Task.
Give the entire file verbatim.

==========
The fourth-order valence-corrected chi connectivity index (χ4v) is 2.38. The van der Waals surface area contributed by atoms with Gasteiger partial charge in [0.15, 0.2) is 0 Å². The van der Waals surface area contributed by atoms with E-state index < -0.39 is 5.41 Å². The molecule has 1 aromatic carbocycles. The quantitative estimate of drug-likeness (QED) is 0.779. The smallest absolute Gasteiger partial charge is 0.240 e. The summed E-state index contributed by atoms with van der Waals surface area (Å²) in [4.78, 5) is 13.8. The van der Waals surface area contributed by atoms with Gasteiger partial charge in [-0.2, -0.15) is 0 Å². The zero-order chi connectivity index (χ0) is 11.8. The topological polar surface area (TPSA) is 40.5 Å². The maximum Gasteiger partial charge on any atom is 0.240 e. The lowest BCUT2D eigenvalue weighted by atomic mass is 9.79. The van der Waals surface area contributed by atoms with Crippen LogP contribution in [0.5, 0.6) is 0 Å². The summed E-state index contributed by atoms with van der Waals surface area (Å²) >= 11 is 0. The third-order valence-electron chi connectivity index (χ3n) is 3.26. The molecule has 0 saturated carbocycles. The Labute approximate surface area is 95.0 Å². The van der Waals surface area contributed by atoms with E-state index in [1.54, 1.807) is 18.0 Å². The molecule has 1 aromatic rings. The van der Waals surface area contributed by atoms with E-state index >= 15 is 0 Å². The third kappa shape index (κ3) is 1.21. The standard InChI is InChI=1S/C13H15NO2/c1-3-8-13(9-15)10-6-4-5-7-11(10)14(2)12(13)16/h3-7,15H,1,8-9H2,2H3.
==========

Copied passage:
The fourth-order valence-corrected chi connectivity index (χ4v) is 2.38. The van der Waals surface area contributed by atoms with Gasteiger partial charge in [0.15, 0.2) is 0 Å². The van der Waals surface area contributed by atoms with E-state index < -0.39 is 5.41 Å². The molecule has 1 aromatic carbocycles. The quantitative estimate of drug-likeness (QED) is 0.779. The smallest absolute Gasteiger partial charge is 0.240 e. The summed E-state index contributed by atoms with van der Waals surface area (Å²) in [4.78, 5) is 13.8. The van der Waals surface area contributed by atoms with Gasteiger partial charge in [-0.2, -0.15) is 0 Å². The zero-order chi connectivity index (χ0) is 11.8. The topological polar surface area (TPSA) is 40.5 Å². The maximum Gasteiger partial charge on any atom is 0.240 e. The lowest BCUT2D eigenvalue weighted by atomic mass is 9.79. The van der Waals surface area contributed by atoms with Crippen LogP contribution in [0.5, 0.6) is 0 Å². The summed E-state index contributed by atoms with van der Waals surface area (Å²) >= 11 is 0. The third-order valence-electron chi connectivity index (χ3n) is 3.26. The molecule has 0 saturated carbocycles. The Labute approximate surface area is 95.0 Å². The van der Waals surface area contributed by atoms with E-state index in [1.54, 1.807) is 18.0 Å². The molecule has 1 aromatic rings. The van der Waals surface area contributed by atoms with E-state index >= 15 is 0 Å². The third kappa shape index (κ3) is 1.21. The standard InChI is InChI=1S/C13H15NO2/c1-3-8-13(9-15)10-6-4-5-7-11(10)14(2)12(13)16/h3-7,15H,1,8-9H2,2H3.